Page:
…on Voting Reform

As I write this, it is now three days since the UK General Election of May 2010 (normally one need only specify the year but this time round, who knows what’s down the road!) and we still have no real idea of who is going to form the new government. What is clear, however, is that in no small part due to the results, there is a tremendous appetite in the country for electoral reform and for abandoning our First Past The Post (FPTP) system replacing it with what is nebulously described as “fair votes”, usually meaning some form or Proportional Representation (PR), but nobody is quite clear on which would be the better system.

The Electoral Reform Society has a handy guide to many of the options available, including pros and cons for each. Unfortunately, reading through them all, I feel that none of them offers a solution which meets most of our requirements (OK, by “our” naturally I mean “my”) and thus they all fall short which means that no matter which one is chosen for the next few elections, we’ll be back where we started with public demands for voting reform again within 20 years.

So what ARE these requirements which I believe need to be met by a voting system?

Every MP must have a direct link to a constituency.

Thus every single MP is, as under the current situation, directly a constituency MP whose first duty is to represent all of their constituents. It means there is no two-tier system where some MPs are constituency MPs and others have no constituency; it also means that there is a direct 1-to-1 correlation, where each MP has exactly one constituency and each constituency has exactly one MP. This is essential as it ensures that every MP is voting with their constituents in mind, and it provides a very clear direct link to the People (remember them?), with each member of the public having an unequivocal single MP to whom they can present their views / worries / requests.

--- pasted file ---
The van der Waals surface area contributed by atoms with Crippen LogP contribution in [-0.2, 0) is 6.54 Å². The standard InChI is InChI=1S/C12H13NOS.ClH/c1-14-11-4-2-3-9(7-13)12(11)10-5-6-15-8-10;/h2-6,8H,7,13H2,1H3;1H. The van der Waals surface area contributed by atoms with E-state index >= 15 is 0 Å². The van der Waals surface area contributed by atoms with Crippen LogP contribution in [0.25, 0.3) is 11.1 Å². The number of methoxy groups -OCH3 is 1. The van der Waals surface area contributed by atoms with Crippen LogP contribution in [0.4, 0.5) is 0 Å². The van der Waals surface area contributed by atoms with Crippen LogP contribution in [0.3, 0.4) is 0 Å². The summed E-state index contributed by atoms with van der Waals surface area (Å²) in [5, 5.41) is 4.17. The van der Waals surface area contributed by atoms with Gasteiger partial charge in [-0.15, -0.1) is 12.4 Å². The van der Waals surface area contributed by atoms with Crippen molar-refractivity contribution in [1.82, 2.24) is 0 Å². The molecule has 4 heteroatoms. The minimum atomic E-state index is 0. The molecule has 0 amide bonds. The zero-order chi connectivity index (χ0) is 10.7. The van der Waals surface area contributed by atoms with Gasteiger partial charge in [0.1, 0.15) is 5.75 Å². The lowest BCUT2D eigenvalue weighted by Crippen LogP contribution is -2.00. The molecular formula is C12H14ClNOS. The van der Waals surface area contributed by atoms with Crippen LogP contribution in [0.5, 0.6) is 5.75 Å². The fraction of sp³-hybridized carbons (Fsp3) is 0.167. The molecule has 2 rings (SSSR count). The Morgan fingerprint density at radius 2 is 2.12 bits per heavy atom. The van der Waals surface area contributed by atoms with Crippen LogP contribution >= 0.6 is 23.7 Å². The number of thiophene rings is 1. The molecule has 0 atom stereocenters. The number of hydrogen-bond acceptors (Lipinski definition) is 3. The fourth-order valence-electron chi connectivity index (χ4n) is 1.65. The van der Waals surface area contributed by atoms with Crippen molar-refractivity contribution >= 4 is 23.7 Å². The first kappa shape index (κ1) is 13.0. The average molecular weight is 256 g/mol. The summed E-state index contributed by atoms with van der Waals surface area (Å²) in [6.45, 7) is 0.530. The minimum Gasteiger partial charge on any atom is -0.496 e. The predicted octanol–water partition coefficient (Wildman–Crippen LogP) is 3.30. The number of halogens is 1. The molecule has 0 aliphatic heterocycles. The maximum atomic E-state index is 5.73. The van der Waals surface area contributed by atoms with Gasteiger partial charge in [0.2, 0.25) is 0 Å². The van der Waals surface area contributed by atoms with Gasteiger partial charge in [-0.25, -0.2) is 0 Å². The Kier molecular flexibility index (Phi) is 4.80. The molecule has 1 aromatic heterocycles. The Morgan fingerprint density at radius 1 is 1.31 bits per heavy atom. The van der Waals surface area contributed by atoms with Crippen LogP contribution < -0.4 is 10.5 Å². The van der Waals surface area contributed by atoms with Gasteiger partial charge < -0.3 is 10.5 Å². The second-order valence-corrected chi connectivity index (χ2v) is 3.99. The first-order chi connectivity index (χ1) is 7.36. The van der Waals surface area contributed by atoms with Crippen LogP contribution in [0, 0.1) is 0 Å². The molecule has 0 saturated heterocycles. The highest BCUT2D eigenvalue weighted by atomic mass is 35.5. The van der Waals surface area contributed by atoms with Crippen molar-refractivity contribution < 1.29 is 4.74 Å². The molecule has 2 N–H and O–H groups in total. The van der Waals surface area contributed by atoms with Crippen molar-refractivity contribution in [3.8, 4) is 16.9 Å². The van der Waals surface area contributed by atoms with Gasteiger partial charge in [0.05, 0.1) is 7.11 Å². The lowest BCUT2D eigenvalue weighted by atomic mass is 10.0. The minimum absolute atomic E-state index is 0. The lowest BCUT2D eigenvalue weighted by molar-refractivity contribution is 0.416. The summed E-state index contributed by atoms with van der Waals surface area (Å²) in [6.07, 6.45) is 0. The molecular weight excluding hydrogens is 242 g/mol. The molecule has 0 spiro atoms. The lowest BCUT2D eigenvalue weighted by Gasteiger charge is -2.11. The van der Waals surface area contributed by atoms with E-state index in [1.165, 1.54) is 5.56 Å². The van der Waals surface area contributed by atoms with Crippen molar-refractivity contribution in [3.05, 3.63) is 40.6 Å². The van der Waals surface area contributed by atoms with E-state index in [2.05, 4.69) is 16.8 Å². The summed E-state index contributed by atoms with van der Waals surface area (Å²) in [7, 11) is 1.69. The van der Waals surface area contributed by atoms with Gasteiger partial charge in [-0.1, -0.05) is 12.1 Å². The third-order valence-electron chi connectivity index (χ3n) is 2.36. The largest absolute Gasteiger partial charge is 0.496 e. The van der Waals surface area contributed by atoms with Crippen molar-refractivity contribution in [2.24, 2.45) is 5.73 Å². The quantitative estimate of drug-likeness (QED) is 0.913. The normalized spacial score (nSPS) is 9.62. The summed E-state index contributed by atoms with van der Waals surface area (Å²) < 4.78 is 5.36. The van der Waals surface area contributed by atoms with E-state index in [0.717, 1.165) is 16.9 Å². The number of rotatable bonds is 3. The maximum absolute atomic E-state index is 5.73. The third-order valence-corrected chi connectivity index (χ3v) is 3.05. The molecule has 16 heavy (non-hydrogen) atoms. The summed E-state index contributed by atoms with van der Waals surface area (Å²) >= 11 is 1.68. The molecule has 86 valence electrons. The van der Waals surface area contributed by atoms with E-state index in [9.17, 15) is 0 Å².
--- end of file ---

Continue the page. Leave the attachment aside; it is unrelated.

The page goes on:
Nobody can be an MP without a direct elected mandate from the people of his or her constituency.

This means that every single MP must be elected by the people of their constituency directly, not via a list system whereby people vote for a party and the party elite decide who they want to place in parliament – this way every MP is accountable to the electorate directly.

The voting powers of MPs in Parliamentary votes must reflect the proportion of votes their parties received in the General Election.

Suppose 10 million people vote and party A received 6 million votes, then if all of party A’s MPs vote for a bill and all other MPs vote against, the bill would win 60% of the votes.

Therein lies the problem. None of the various proposed systems seem to offer a solution which meets all three of those requirements. Does this mean that the three are impossible to meet?